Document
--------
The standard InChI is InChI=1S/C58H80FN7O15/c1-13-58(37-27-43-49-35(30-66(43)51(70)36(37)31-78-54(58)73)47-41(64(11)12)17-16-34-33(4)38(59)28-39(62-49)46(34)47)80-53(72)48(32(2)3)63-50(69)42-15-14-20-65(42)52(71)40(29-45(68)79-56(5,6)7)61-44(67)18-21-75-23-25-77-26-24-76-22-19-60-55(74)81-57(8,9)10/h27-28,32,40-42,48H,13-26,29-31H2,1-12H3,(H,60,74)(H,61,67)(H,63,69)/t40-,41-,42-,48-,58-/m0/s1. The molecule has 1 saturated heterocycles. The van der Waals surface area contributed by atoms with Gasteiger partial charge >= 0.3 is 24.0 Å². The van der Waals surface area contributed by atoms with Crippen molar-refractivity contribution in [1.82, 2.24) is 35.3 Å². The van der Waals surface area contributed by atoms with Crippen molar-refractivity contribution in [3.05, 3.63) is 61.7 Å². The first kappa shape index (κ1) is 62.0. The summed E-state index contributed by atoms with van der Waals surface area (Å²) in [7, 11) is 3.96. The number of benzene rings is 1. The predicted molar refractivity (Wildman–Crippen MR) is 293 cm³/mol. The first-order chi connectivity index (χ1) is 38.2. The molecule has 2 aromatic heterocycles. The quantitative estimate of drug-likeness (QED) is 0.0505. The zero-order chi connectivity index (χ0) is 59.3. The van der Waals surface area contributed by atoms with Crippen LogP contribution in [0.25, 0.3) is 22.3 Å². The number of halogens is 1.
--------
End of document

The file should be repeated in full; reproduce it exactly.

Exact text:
The standard InChI is InChI=1S/C58H80FN7O15/c1-13-58(37-27-43-49-35(30-66(43)51(70)36(37)31-78-54(58)73)47-41(64(11)12)17-16-34-33(4)38(59)28-39(62-49)46(34)47)80-53(72)48(32(2)3)63-50(69)42-15-14-20-65(42)52(71)40(29-45(68)79-56(5,6)7)61-44(67)18-21-75-23-25-77-26-24-76-22-19-60-55(74)81-57(8,9)10/h27-28,32,40-42,48H,13-26,29-31H2,1-12H3,(H,60,74)(H,61,67)(H,63,69)/t40-,41-,42-,48-,58-/m0/s1. The molecule has 1 saturated heterocycles. The van der Waals surface area contributed by atoms with Gasteiger partial charge >= 0.3 is 24.0 Å². The van der Waals surface area contributed by atoms with Crippen molar-refractivity contribution in [1.82, 2.24) is 35.3 Å². The van der Waals surface area contributed by atoms with Crippen molar-refractivity contribution in [3.05, 3.63) is 61.7 Å². The first kappa shape index (κ1) is 62.0. The summed E-state index contributed by atoms with van der Waals surface area (Å²) in [7, 11) is 3.96. The number of benzene rings is 1. The predicted molar refractivity (Wildman–Crippen MR) is 293 cm³/mol. The first-order chi connectivity index (χ1) is 38.2. The molecule has 2 aromatic heterocycles. The quantitative estimate of drug-likeness (QED) is 0.0505. The zero-order chi connectivity index (χ0) is 59.3. The van der Waals surface area contributed by atoms with Crippen LogP contribution in [0.25, 0.3) is 22.3 Å². The number of halogens is 1.